A. The Terapixel sky image is a seamless, high-resolution panorama of the night sky. This first of a kind feature provides the largest and highest-quality visual image of the sky and was created from data provided by the Digitized Sky Survey, a collection of thousands of images taken over period of 50 years by two ground-based survey telescopes. When combined and processed, the TeraPixel image is a complete, spherical, panoramic rendering of the night skies that, if displayed at full size, would require 50,000 high-definition televisions to view. Using the Project Trident Workflow Workbench and the DryadLINQ interface for .NET, Microsoft Researchers combined thousands of images and systematically removed differences in exposure, brightness, noise floor, and color saturation, and they eliminated the “tiling effect” of sharp-edged boundaries between discrete telescopic photographs.
A. WWT | Mars is an intricate Mars environment map with new, high-resolution imagery data that allows for an up-close and personal encounter with the Red Planet. These new high quality, high-resolution images provide the ability to navigate through space dynamically to make your own discoveries. Provided through a collaborative relationship with NASA, the WWT | Mars experience includes the most complete pole-to-pole coverage of Mars images available allowing WorldWide Telescope users to experience Mars in 3-D.
A. WorldWide Telescope shows you where items are in space today but all the images are from different ground- and space-based telescopes, and that content is from varying times in the past.
Refer to the system requirements section on the WWT Download page.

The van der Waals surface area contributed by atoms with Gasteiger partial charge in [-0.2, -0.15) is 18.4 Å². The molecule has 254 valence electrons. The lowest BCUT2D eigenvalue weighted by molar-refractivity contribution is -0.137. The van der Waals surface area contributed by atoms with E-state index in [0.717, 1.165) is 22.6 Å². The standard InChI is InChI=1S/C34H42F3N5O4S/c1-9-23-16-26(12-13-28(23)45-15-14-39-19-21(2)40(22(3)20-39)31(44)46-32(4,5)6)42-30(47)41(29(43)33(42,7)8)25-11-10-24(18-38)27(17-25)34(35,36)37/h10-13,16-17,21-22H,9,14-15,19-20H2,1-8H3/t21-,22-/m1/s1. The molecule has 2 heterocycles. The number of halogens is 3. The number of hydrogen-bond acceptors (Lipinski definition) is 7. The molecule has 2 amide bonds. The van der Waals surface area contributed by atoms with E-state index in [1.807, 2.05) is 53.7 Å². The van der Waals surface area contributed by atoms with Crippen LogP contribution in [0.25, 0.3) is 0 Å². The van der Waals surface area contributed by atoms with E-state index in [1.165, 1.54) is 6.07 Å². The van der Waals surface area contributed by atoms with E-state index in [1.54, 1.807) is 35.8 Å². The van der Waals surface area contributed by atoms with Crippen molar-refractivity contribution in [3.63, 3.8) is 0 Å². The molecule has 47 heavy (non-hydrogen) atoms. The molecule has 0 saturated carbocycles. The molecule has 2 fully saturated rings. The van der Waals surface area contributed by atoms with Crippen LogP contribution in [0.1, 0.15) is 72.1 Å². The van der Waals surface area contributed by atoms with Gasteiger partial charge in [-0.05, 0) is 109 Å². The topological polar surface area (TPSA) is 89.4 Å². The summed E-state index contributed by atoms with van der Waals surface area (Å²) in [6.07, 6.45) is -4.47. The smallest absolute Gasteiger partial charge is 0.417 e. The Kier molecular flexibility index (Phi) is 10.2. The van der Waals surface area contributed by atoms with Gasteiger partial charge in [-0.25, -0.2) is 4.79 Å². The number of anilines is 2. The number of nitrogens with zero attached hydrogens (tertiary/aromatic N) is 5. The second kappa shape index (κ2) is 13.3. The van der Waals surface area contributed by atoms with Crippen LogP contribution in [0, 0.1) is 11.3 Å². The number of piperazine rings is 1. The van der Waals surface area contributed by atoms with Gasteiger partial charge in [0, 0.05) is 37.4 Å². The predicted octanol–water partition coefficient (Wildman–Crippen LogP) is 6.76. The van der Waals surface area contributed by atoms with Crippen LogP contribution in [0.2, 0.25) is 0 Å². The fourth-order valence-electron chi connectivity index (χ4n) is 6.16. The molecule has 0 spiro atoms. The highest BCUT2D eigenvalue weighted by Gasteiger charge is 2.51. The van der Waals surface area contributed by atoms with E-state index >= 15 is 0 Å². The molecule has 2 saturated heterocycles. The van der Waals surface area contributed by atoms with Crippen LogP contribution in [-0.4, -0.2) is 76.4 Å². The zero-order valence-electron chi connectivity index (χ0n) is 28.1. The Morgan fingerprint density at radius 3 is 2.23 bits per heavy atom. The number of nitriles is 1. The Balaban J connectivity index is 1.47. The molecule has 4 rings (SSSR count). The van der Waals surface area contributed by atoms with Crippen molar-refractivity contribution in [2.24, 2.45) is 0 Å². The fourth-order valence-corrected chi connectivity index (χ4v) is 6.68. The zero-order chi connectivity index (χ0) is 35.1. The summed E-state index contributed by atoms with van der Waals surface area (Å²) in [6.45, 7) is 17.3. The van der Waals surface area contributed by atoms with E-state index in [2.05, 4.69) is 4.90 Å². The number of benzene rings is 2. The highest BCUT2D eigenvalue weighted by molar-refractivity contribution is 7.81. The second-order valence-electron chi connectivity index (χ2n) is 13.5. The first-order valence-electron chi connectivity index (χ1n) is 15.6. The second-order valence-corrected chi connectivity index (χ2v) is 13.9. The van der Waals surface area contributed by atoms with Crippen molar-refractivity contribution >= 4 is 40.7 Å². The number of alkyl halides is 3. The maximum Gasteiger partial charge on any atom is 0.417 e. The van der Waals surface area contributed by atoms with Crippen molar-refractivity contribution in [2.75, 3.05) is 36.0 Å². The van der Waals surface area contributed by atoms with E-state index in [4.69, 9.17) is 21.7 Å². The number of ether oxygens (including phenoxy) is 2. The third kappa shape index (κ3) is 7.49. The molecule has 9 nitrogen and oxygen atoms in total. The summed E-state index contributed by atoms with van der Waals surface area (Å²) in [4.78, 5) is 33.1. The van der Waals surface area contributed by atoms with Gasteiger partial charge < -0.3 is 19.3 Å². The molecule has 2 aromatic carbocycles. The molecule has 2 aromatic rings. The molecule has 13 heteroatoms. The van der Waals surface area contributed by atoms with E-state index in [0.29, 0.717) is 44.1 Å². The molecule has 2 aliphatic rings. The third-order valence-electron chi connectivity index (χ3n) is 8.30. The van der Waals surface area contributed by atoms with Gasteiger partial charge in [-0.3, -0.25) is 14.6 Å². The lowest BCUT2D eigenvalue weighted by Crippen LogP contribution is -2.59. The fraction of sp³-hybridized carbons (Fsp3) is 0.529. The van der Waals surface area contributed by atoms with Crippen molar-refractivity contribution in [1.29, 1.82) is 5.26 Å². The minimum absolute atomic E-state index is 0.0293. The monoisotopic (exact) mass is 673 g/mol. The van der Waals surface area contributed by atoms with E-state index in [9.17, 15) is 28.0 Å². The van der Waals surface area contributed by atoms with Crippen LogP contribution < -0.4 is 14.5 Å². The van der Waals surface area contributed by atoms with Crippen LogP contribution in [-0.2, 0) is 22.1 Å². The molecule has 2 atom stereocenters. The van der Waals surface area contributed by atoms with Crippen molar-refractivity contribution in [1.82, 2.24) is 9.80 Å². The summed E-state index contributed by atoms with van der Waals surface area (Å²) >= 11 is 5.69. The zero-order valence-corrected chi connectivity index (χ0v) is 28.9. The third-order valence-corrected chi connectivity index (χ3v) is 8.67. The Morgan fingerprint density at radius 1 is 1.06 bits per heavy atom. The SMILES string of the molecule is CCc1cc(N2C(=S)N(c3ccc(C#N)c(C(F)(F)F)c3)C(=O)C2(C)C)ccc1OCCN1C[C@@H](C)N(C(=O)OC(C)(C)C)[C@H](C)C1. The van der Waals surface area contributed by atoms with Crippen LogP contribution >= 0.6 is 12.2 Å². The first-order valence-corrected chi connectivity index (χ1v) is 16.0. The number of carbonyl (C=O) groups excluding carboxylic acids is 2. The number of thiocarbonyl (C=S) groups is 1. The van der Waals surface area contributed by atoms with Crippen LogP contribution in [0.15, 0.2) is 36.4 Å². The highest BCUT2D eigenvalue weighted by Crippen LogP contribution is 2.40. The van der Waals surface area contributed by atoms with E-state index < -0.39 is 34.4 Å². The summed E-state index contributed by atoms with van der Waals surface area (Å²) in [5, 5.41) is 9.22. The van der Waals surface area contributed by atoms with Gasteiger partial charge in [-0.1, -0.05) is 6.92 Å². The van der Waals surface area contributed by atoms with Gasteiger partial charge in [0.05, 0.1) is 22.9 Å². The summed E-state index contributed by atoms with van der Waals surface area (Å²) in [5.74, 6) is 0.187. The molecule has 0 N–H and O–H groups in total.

A. Yes, WorldWide Telescope offers fully-localized user-interfaces for Simplified Chinese, German, Russian, Hindi, Spanish and other language versions of the Windows Client. To change your language, install the Windows Client, then choose the “Select Your Language” option from the Settings menu.
A. The Microsoft Visual Experience Engine is the technology that enables seamless panning and zooming across the night sky, blending terabytes of images, data and stories from multiple sources over the Internet into a media-rich, immersive experience.
A. We are working with a variety of partners in the academic, educational and scientific communities to make WorldWide Telescope a success.
A. Microsoft Research is dedicating WorldWide Telescope to the memory of Jim Gray and is releasing WorldWide Telescope as a free resource to the astronomy and education communities with the hope that it will inspire and empower people to explore and understand the universe as never before.
A. For more than 20 years, Microsoft has invested in long-term, broad-based research through Microsoft Research. WorldWide Telescope is built on work that started with Jim Gray’s work on SkyServer and his contributions to Sloan Digital Sky Survey.
A. Yes. Jim Gray spent his life perfecting database and transaction processing systems, and he was committed to using technology to advance education. His seminal work on the SkyServer typified his dedication to making scientific information and exploration available to specialists and laypeople alike, and WWT is an ongoing extension of this work.